Realizing this gap, General Motors decided to fill it in by bringing in the Chevrolet Aveo, its world compact car. Possessing Italian looks with a potent 1.5 liter engine, it managed to attract a sizeable amount of patrons. But then, they decided to narrow the gap further, which gave way to the introduction of a more economical, entry-level 1.2 liter Aveo.
On the outside, its exterior fascia is almost bordering to timeless, despite the design being at least three years old. That's one virtue Italian-designed cars possess. In fact, no one said that Ferraris and other Italian cars grow old. The new one-piece headlight and turn signal assembly is a refreshing upgrade to the already sleek front end. All other sides of the car remain unchanged.
Inside, the Aveo 1.2 is true to the entry level, base model tradition. Those who are searching for power amenities will be hard pressed to find for one, as there is none, well maybe except for the power-assisted steering. All controls such as windows, mirrors, and locks, are manually operated, and locks do not possess central locking capability. Seats, on the other hand, are not entry level in trim as they are sporty in design and offers great lumbar support. An MP3 capable (but not iPod ready) head unit in silver trim supplies tunes.
Further discussion about the new Aveo won't be complete without touching its engine. For those who religiously followed its anthology know very well that the initially-offered engine is a 1.5 liter four-banger. True, this engine gives ample torque and is more befitting to be placed in the Aveo body, but this it does at the expense of fuel economy. The new 1.2 liter engine pledges to dispel fuel consumption woes. With a new 16-valve DOHC design, it has decent power and torque figures (72 ps and 104 Nm, respectively) even without the aid of variable valve timing technology. The new engine is then paired to a 5-speed manual transmission.
Driving the Aveo 1.2 around town and on nearby places was a pleasant experience in entry level motoring. Despite being a base model, nothing in its ride suggests that it is, except for the giveaway clue of manual window risers. It will also trick one to thinking that it doesn't have the conveniences of a remote hatch release and fuel door opener, while in fact it has one. NVH (noise, vibration, harshness) figures are excellent for a car of this class; interior noise is very quiet up to the point that engine sound is muffled to a hush except during high engine speeds. Steering likewise proved to be another positive point. As it's inherent in a small car to be agile and nimble, the power steering amplifies it even more but not to the point that the steering wheel is too light and uncommunicative. Braking likewise is good, predictable, and easy to modulate as well, giving excellent feedback and not soggy to step on. The gear ratios of the 5-speed manual transmission are well-selected, well-spaced, and encourages one to shift early, say, at about 1,500 rpm. Given the fact that the engine is small, the first and second gears obviously extract every torque available from the engine, whereas the remaining gears are for cruising.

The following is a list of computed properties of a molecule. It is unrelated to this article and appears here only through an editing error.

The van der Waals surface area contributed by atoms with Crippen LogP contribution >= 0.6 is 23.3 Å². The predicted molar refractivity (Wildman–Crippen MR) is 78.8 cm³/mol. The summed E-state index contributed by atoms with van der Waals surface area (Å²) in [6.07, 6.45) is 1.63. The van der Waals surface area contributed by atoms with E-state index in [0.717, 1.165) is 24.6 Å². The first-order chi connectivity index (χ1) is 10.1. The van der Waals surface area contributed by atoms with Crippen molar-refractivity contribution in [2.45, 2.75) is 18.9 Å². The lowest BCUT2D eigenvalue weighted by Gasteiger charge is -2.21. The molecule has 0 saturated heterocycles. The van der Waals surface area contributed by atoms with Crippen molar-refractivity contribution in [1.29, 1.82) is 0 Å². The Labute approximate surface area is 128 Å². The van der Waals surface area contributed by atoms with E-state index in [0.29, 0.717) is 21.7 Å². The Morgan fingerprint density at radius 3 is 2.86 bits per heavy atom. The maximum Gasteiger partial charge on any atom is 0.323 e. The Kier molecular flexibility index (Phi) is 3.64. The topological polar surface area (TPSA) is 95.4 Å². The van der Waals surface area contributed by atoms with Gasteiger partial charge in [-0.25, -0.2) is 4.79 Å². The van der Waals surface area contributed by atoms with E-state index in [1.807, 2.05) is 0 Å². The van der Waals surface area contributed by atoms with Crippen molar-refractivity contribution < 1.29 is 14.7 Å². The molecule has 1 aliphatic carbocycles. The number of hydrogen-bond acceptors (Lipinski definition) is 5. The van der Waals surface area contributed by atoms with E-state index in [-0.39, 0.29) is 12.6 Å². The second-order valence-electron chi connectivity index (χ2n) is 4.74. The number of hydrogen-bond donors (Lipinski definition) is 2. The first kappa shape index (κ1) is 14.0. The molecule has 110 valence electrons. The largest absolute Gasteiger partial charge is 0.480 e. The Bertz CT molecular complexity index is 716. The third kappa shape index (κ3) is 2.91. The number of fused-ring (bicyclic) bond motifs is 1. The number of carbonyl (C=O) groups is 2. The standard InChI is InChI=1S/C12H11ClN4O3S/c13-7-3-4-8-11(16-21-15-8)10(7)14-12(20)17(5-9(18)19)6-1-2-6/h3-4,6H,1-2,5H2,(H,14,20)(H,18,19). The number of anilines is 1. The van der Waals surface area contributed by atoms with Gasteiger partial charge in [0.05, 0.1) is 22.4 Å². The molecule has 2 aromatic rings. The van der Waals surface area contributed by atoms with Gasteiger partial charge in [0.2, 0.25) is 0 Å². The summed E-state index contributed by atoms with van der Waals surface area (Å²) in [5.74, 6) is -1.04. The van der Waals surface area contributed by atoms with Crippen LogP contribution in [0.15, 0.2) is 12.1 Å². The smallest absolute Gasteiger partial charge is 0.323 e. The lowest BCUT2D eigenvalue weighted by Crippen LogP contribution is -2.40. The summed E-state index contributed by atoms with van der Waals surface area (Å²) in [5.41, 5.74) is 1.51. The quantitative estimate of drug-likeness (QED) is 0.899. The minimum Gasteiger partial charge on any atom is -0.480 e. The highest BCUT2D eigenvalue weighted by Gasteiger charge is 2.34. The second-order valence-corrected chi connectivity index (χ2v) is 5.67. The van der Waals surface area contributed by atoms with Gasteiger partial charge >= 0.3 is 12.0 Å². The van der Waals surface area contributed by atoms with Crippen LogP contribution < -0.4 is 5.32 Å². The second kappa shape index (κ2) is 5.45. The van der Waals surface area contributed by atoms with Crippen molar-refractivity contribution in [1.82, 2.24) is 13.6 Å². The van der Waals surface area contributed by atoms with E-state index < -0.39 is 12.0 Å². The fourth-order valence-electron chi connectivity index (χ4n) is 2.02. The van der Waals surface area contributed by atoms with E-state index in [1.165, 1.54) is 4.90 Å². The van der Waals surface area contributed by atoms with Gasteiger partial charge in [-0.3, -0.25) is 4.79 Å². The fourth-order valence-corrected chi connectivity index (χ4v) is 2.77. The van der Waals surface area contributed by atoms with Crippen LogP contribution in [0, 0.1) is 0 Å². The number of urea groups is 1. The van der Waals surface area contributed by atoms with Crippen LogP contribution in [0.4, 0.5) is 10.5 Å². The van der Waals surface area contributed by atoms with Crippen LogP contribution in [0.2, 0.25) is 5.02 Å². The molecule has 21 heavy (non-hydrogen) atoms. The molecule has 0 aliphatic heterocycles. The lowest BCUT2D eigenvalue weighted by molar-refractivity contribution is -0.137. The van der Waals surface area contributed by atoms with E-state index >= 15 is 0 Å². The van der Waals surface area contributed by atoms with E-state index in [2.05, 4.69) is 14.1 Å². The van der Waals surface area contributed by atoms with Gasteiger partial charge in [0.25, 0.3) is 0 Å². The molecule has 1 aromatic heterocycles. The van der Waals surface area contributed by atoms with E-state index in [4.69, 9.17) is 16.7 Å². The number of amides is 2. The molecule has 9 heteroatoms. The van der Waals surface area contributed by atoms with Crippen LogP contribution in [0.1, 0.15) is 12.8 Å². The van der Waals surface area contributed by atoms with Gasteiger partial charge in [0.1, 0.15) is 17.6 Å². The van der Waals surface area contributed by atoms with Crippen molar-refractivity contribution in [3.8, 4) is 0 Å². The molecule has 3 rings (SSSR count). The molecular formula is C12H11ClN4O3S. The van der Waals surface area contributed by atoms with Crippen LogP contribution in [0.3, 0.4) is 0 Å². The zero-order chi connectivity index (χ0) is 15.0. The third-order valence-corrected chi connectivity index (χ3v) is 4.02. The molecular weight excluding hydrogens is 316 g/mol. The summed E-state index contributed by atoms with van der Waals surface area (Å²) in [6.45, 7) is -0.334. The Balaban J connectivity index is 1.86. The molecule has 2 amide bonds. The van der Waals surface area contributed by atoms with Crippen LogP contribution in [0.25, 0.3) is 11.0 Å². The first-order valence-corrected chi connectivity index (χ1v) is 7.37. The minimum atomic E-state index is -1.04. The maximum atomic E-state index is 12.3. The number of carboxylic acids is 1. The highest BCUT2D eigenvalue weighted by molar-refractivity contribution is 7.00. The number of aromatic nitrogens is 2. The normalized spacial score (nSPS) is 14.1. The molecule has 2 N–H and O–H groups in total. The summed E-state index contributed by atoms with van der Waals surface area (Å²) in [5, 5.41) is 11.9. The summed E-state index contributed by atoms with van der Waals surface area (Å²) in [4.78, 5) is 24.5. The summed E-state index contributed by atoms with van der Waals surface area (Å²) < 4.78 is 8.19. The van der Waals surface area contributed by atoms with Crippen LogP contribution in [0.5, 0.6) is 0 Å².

If one thinks that it couldn't conquer slopes due to its puny engine size, think again. This writer was able to bring it up to the hills of Antipolo and Tagaytay and Antipolo without unnecessary engine strain. What's required as extra, however, is a more attentive ear to the engine's note (as the car does not have a tachometer to peer at) and a little more care in selecting the appropriate gears, short of rowing through all of them. When driven appropriately, the base model Aveo doesn't feel like a 1.2 liter; its performance is close to the 1.3 liter models out there.
The Aveo's suspension, on the other hand, is composed of traditional struts up front and torsion beams at the rear. The default behavior of this setup is taut bordering to unforgiving, but this is standard issue on small cars as suspension travel is limited because of space constraints. During spirited driving, however, it is overall stable, albeit slight body roll is evident.
An article about an economy car won't be complete without noting down fuel consumption figures. This writer's test drive stint with the Aveo was composed of mixed driving duties (about 45% city, 55% highway) with occasional sprints and uphill climbs. Air-conditioning was always on. With these parameters, the car returned a fuel consumption estimate of 9 km/l. The number may look low, but considering the vehicle's mileage of less than a thousand kilometers, the consumption will definitely improve once the recommended break-in period of 5,000 km is reached.
The Aveo, more than ever, deserves a second look from the prying eyes of everyone from the style-conscious ones to the frugal-mentalists.